Spring Outlook: Drought to Expand Amid Warmer Conditions
NOAA issued its U.S. Spring Outlook today and for the second year in a row, forecasters predict prolonged, persistent drought in the West where below-average precipitation is most likely. NOAA’s Climate Prediction Center — part of the National Weather Service — is also forecasting above-average temperatures for most of the U.S. from the Desert Southwest to the East Coast and north through the Midwest to the Canadian border from April to June.
“NOAA’s Spring Outlook helps build a more weather and climate ready nation by informing local decision makers and emergency managers of this spring’s hazardous weather, such as extreme drought,” said NOAA Administrator Rick Spinrad, Ph.D. “NOAA’s seasonal outlooks provide advanced warning of the conditions to come, enabling communities to make preparations that boost their resilience to these hazards.”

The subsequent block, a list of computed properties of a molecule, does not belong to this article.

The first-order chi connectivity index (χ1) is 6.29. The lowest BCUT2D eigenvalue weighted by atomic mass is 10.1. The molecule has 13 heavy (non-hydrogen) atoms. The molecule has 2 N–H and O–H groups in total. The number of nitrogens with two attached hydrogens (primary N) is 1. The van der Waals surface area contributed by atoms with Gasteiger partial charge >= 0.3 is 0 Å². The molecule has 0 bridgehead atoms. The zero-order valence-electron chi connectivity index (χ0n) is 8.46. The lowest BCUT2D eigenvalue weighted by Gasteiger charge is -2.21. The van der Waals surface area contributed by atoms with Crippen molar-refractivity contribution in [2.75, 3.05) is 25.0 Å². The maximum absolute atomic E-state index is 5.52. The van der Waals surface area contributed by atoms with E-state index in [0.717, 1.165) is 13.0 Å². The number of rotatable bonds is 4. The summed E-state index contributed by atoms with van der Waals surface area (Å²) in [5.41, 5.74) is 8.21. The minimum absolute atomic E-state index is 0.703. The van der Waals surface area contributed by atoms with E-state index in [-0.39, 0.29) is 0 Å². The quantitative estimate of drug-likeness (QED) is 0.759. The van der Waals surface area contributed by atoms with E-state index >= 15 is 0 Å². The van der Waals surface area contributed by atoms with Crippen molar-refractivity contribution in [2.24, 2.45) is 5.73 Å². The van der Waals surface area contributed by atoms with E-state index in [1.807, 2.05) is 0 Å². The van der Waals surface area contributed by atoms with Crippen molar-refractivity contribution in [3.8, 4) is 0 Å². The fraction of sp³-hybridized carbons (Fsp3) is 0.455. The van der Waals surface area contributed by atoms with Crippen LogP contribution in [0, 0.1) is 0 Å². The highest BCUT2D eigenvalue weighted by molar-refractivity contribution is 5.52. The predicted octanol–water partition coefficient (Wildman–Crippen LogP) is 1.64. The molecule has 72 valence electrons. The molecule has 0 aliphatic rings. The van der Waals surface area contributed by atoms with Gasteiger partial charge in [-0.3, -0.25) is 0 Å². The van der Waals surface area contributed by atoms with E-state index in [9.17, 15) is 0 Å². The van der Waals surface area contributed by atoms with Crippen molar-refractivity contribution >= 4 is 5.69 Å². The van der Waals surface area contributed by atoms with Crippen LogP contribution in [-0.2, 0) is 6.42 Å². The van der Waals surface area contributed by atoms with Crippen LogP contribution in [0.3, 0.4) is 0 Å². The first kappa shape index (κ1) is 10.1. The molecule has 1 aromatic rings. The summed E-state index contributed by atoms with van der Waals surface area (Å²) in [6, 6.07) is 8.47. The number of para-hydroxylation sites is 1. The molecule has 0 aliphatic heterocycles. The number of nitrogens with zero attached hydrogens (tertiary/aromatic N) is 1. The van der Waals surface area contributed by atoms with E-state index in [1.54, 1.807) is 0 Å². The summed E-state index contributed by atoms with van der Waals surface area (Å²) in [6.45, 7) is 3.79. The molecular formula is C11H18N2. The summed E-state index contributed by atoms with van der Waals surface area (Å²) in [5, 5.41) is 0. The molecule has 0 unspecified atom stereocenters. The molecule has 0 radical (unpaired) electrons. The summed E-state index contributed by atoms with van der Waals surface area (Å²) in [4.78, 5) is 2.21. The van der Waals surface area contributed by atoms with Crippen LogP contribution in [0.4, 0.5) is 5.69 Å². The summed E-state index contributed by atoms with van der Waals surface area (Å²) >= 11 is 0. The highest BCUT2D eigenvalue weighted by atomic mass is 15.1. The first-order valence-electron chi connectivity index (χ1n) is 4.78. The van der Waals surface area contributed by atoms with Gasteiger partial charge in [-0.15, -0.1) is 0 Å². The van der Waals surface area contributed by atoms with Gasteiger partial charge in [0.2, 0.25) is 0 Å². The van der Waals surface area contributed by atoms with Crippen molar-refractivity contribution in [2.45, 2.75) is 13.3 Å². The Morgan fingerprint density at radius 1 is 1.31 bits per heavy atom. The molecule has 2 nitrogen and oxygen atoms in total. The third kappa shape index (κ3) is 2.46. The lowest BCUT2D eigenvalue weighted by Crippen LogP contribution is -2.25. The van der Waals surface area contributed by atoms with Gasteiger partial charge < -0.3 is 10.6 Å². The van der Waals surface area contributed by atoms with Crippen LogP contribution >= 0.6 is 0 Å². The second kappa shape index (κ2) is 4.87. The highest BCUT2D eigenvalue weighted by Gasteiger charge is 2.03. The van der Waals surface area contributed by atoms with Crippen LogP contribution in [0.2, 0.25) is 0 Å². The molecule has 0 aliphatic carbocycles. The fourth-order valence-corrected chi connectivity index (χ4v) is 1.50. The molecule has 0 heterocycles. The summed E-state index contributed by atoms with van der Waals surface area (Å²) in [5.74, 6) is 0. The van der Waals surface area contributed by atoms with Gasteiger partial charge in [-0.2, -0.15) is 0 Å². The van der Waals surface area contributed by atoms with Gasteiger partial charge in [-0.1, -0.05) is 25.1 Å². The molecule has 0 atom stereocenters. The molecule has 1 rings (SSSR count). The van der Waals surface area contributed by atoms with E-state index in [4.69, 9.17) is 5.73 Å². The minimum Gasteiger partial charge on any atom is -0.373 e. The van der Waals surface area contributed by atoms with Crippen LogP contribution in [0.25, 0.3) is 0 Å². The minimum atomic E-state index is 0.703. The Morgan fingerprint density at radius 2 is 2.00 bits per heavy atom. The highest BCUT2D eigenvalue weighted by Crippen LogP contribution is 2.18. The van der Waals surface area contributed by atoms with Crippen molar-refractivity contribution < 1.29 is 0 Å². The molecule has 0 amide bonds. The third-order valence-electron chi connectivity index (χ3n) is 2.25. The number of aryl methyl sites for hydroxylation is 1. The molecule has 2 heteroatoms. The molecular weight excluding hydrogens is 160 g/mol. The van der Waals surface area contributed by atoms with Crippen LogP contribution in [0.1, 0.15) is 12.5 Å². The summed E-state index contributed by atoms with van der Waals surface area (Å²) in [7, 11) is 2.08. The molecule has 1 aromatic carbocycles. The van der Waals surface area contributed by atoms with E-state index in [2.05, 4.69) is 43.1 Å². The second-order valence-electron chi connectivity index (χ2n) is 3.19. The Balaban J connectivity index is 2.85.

“Severe to exceptional drought has persisted in some areas of the West since the summer of 2020 and drought has expanded to the southern Plains and Lower Mississippi Valley,” said Jon Gottschalck, chief, Operational Prediction Branch, NOAA’s Climate Prediction Center. “With nearly 60% of the continental U.S. experiencing minor to exceptional drought conditions, this is the largest drought coverage we’ve seen in the U.S. since 2013.”
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